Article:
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Simple Bee Hives Cooking Recipe

Below is the quick and easy cooking recipe for Bee Hives.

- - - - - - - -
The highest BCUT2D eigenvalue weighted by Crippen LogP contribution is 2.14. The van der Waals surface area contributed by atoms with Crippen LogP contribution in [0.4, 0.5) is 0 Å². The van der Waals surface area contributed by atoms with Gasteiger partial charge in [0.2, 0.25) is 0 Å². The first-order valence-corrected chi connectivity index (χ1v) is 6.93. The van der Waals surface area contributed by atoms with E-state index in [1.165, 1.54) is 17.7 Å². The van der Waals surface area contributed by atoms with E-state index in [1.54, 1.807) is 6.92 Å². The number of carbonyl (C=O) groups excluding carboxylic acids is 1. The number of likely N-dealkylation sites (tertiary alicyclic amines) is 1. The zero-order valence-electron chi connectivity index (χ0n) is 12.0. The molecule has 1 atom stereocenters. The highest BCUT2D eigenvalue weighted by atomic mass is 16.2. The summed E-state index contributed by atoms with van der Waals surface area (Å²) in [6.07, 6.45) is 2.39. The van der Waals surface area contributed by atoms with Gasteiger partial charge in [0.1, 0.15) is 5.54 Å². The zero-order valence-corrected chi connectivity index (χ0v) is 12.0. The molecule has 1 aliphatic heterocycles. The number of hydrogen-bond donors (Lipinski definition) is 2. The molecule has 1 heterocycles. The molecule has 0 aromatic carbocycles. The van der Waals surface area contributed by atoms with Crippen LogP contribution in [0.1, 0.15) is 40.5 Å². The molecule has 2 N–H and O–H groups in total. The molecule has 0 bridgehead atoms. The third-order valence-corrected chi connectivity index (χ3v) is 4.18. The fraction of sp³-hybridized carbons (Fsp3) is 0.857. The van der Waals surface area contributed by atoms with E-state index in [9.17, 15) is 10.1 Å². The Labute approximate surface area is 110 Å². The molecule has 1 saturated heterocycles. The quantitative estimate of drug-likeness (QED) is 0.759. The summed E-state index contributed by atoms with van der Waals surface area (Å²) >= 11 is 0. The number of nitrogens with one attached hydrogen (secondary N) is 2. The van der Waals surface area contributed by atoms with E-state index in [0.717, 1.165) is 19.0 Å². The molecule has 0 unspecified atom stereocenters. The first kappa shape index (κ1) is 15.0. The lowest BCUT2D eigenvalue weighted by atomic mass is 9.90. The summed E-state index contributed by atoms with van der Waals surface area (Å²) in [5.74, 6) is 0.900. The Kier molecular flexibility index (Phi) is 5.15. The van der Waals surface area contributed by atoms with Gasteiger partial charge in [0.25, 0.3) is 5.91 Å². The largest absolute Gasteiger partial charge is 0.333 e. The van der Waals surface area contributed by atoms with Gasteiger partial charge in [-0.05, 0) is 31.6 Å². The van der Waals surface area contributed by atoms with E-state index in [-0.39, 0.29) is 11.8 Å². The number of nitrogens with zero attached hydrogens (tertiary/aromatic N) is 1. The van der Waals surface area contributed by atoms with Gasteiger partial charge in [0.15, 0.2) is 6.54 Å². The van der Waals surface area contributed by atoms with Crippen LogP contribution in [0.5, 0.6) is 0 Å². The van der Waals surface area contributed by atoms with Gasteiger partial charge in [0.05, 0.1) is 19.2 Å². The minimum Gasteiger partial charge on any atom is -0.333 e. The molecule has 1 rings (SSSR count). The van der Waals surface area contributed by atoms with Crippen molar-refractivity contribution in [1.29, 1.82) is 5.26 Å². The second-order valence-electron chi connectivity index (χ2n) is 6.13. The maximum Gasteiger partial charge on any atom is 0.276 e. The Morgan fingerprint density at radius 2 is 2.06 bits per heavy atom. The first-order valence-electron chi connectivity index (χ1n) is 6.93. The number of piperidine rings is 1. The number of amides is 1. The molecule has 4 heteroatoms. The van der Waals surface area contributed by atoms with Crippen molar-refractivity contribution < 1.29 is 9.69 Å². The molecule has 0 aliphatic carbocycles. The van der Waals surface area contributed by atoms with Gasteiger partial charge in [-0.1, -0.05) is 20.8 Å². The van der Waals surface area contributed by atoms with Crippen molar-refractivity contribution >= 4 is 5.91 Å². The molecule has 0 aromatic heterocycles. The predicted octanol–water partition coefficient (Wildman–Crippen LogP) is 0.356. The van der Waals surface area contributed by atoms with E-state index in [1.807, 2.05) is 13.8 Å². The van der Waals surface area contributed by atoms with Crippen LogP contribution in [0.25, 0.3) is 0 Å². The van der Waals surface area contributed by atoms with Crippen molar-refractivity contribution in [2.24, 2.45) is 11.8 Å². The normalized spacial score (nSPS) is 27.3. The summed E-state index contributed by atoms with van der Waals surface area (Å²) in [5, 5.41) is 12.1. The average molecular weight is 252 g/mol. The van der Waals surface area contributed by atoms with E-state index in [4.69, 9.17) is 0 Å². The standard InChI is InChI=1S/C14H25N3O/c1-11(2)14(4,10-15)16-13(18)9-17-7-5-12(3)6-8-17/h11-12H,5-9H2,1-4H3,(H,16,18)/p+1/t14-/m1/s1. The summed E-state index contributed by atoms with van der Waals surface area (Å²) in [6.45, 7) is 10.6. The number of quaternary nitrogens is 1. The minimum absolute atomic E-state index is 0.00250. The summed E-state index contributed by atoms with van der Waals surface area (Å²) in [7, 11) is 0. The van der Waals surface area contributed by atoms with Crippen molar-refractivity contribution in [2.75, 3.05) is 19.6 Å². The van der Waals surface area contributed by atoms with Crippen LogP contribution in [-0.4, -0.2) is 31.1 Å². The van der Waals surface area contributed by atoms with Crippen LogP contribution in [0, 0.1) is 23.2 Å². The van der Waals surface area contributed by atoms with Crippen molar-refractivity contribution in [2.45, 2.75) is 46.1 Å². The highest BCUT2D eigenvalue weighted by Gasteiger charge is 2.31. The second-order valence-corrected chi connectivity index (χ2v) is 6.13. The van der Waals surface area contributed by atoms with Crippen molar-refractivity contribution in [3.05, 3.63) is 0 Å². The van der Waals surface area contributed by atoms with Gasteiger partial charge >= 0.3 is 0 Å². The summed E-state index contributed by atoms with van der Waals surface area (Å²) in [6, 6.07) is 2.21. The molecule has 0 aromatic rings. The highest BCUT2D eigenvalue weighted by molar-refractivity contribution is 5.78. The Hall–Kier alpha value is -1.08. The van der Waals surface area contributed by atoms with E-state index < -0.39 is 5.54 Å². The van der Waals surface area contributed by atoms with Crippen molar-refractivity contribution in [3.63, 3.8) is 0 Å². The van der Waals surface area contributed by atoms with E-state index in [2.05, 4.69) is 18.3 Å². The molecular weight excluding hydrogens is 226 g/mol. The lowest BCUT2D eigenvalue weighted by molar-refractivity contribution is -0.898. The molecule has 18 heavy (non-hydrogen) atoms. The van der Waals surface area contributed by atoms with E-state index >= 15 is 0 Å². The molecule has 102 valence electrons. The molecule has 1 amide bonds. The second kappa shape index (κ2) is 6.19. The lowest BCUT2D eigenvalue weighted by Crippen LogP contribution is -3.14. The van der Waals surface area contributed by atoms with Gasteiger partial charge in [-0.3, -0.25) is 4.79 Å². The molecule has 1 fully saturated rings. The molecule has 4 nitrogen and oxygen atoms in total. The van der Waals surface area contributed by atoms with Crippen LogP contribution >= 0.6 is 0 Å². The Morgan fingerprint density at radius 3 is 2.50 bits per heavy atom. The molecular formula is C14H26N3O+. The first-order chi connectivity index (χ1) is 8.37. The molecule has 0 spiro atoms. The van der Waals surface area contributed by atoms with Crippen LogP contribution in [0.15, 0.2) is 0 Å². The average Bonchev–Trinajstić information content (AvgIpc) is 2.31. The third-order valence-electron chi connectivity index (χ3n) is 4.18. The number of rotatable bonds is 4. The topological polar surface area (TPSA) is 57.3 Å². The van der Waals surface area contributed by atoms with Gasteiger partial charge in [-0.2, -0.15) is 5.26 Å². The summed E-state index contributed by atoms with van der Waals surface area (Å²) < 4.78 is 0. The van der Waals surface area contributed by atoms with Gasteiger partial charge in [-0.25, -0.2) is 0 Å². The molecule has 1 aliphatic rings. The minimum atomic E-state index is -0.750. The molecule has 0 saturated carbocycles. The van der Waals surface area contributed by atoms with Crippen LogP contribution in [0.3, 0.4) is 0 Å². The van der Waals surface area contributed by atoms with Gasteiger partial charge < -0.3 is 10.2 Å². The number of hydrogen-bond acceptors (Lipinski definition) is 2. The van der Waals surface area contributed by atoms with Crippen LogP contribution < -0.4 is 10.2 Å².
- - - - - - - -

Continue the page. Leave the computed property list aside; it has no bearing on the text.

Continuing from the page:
Common bee hives made of straw are generally preferred, because they are not likely to be overheated by the rays of the sun; they will also keep out the cold better than wood, and are cheaper than any other material. As cleanliness however is of great consequence in the culture of these delicate and industrious insects, the bottom or floor of the hive should be covered with gypsum or plaster of Paris, of which they are very fond; and the outside of their habitation should be overspread with a cement made of two-thirds of cow-dung, and one-third of ashes. This coating will exclude noxious insects, which would otherwise perforate and lodge in the straw; it will also secure the bees from cold and wet, while it exhales an odour which to them is very grateful. The inner part of the hive should be furnished with two thin pieces of oak, or peeled branches of lime tree, placed across each other at right angles, which will greatly facilitate the construction of the combs, and support them when filled with honey. A good bee-hive ought to be so planned as to be capable of enlargement or contraction, according to the number of the swarm; to admit of being opened without disturbing the bees, either for the purpose of cleaning it, of freeing it from noxious insects, or for the admission of a stock of provision for the winter. It should also admit of the produce being removed without injury to the bees, and be internally clean, smooth, and free from flaws. A hive of this description may easily be made of three or four open square boxes, fastened to each other with buttons or wooden pegs, and the joints closed with cement. The whole may be covered with a moveable roof, projecting over the boxes to carry off the rain, and kept firm on the top by a stone being laid upon it. If the swarm be not very numerous, two or three boxes will be sufficient. They should be made of wood an inch thick, that the bees and wax may be less affected by the changes of the atmosphere. This hive is so easily constructed, that it is only necessary to join four boards together in the simplest manner; and a little cement will cover all defects. Within the upper part of the boxes, two bars should be fixed across from one corner to another, to support the combs. At the lower end of each box in front, there must be an aperture, or door, about an inch and an half wide, and as high as is necessary for the bees to pass without obstruction. The lowest is to be left open as a passage for the bees, and the others are to be closed by a piece of wood fitted to the aperture. A hive thus constructed may be enlarged or diminished, according to the number of boxes. And a communication with the internal part can readily be effected by removing the cover.


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